Let’s look at the Gospel from 7/27/16:
Jesus said to his disciples:
“The Kingdom of heaven is like a treasure buried in a field,
which a person finds and hides again,
and out of joy goes and sells all that he has and buys that field.
Again, the Kingdom of heaven is like a merchant
searching for fine pearls.
When he finds a pearl of great price,
he goes and sells all that he has and buys it.”
The theology 101 analysis of this reading is straight forward. Think of the treasure as God’s grace or Heaven. Those who understand its value will be willing to give away all their earthly possessions to possess it. Taking their chances that they will have enough money to buy the field or that the field is still available is comparable to our faith in the joys that await us in Heaven. We do not have any observable proof of the greatness of Heaven, but our faith tells us that it is something worth forsaking all our worldly comforts to obtain.
The phrase that popped out at me was the person selling all that he has to buy the field containing the treasure. Why didn’t this person just pocket the treasure and go on his merry way? That way, he would not have to go through the trouble of selling his possessions and buying the field which would cut into his overall profit from the treasure. Even when he does go through the effort of buying the field, does it seem dishonest to withhold from the owner that there is something of extreme value on his land?
Going through the exercise of selling what you have and buying the land demonstrates that effort is needed on your part to obtain what is valuable. Just taking the treasure without working for it implies a sense of entitlement; that God owes us his love. Or, it leads us to believe we are entitled to the glory of Heaven now, in this life. But Jesus tells us no, you have to be patient and work on your relationship with God and your reward will be found in Heaven. That treasure must remain buried in this life because we do not yet have the right or the ability to fully possess it.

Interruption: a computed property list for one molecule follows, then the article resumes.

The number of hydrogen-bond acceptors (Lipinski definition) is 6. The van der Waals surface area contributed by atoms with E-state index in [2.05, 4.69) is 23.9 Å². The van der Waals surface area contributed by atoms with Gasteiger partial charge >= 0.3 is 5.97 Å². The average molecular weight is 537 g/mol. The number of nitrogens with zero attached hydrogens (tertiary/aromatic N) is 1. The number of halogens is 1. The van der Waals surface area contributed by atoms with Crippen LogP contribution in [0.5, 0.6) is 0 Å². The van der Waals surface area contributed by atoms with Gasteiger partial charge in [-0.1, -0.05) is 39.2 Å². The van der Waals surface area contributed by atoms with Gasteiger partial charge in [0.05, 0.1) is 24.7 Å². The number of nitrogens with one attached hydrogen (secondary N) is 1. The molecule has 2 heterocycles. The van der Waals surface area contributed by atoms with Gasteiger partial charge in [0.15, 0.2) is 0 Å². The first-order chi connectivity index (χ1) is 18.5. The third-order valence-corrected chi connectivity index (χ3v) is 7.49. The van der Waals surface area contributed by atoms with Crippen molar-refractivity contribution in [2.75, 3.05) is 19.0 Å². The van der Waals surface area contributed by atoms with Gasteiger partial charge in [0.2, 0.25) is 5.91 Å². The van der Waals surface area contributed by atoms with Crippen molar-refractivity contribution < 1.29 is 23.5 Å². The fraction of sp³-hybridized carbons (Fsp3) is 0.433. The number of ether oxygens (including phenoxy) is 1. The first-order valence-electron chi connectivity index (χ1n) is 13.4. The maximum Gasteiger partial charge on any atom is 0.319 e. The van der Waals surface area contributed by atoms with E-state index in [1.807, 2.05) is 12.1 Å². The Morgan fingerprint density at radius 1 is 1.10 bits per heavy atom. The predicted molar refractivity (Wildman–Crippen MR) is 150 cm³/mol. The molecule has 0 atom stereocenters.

Saint Matthew’s gospel reading reminds me of the Fourth Joyful Mystery of the rosary — The Presentation in the Temple. I think about Saint Simeon who met the infant Jesus after what I assume was years of waiting. Although God promised Saint Simeon a great gift of seeing the Savior before dying, it was still something he could not possess immediately and had to show patience. He knew God was going to fulfill that promise and he could have done anything with his life. But the fact that Saint Simeon was in the temple on the day of Jesus’ presentation implies that he was probably a regular worshiper and spend a lot of time in prayer.
Now connect the dots between Saint Simeon in the Fourth Joyful Mystery of the rosary and Matthew’s gospel. While we have the promise of God’s grace, we have to put ourselves in the right frame of mind and spirit to fully receive it. I imagine that Saint Simeon wanted to accept God’s gift in the fullest manner possible and worked hard living righteously. Otherwise, I could envision him having regrets if he was to receive Jesus in an unworthy state. The same goes for us receiving the treasure that God freely offers us — the ability to spend eternity with him in Heaven.
Are we putting in the effort to fully receive that gift by living a spiritual and righteous life and avoiding sin? Or do we pass up that treasure in the field because we are still uncertain it’s worth the effort to obtain it? Or do we feel bitter and resentful because we cannot have it now? The next time you pray the rosary and meditate on the Gospel, ask God for the patience and perseverance to live for his Kingdom and the understanding that it is not something we can fully grasp in this life.